Chopped shallot, scallion, and garlic leaves give baked and mashed potatoes, soups, stir fries and omelets a chef’s blessings, so just plant a garlic bulb, several small shallot bulbs, and "onion sets" from a garden shop about 4 inches deep in rich soil. Within a month you’ll be snipping off warmly flavored green treasure, and they’ll keep regrowing till summer. In cold climates garlic can be planted in the fall like tulips to grow the following summer....harvest in late summer when the tops have died back.

Plant a packet too of Chinese Snow Peas or Sugar Snap peas....they groove on Florida winter’s cool nights, and their crunchy pods and edible leaves (yup, use the leaves raw or cooked) make a stir fry both lovely and authentic. And there is nothing like the pods and leaves raw in a salad. They were among my most cold hardy crops the fifteen springs and summers I gardened in Denver.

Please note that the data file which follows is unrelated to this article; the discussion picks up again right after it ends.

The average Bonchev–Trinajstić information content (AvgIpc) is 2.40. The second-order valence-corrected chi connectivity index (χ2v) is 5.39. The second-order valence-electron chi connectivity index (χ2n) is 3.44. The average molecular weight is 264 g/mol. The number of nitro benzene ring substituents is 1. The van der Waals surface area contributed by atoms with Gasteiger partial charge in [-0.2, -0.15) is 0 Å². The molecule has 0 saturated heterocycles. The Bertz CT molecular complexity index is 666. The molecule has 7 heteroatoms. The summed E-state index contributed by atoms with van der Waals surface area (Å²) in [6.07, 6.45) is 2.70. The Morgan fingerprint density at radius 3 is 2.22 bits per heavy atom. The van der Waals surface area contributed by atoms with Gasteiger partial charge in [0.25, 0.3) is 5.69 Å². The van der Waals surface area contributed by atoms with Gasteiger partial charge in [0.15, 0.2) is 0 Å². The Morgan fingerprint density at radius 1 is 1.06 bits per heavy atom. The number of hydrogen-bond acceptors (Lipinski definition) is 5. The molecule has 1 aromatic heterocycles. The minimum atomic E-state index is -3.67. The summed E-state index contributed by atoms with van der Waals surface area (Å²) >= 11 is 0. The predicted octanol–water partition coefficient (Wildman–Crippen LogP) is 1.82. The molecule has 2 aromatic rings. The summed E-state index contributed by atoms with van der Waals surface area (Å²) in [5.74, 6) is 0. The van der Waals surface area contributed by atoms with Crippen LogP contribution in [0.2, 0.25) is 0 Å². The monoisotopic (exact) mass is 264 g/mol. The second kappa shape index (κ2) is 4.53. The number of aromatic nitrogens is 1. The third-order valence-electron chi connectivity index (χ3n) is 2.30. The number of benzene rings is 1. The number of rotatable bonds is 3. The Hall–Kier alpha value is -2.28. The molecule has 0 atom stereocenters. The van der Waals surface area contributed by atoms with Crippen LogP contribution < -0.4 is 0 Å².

Candy mint, spearmint, chocolate mint and peppermint leaves snipped fresh from a potted plant kept damp in a tray with one inch of standing water are superb in delicious Indian dishes, plus in spring rolls, iced tea, or as a garnish for chocolate holiday desserts, and are widely available in garden shops. And while they tolerate summer here, they glory in winter. In cold climates, all the mints can be delightfully invasive.

Hey, we work hard, pay our bills, deal with jobs and kids and spouses and Big Brother, and the world at large....why not be good to ourselves with a little frugal fun in the kitchen with these cold-defying gifts from our own gardens?


  1. hey john, great work as usual.
    i just posted a couple shots of my garden "survivors"

  2. Nice Pics John, I can feel the crunch in my mouth!!!

  3. My broccoli and onions were untouched too.Then again, even in Denver they were very cold hardy for me.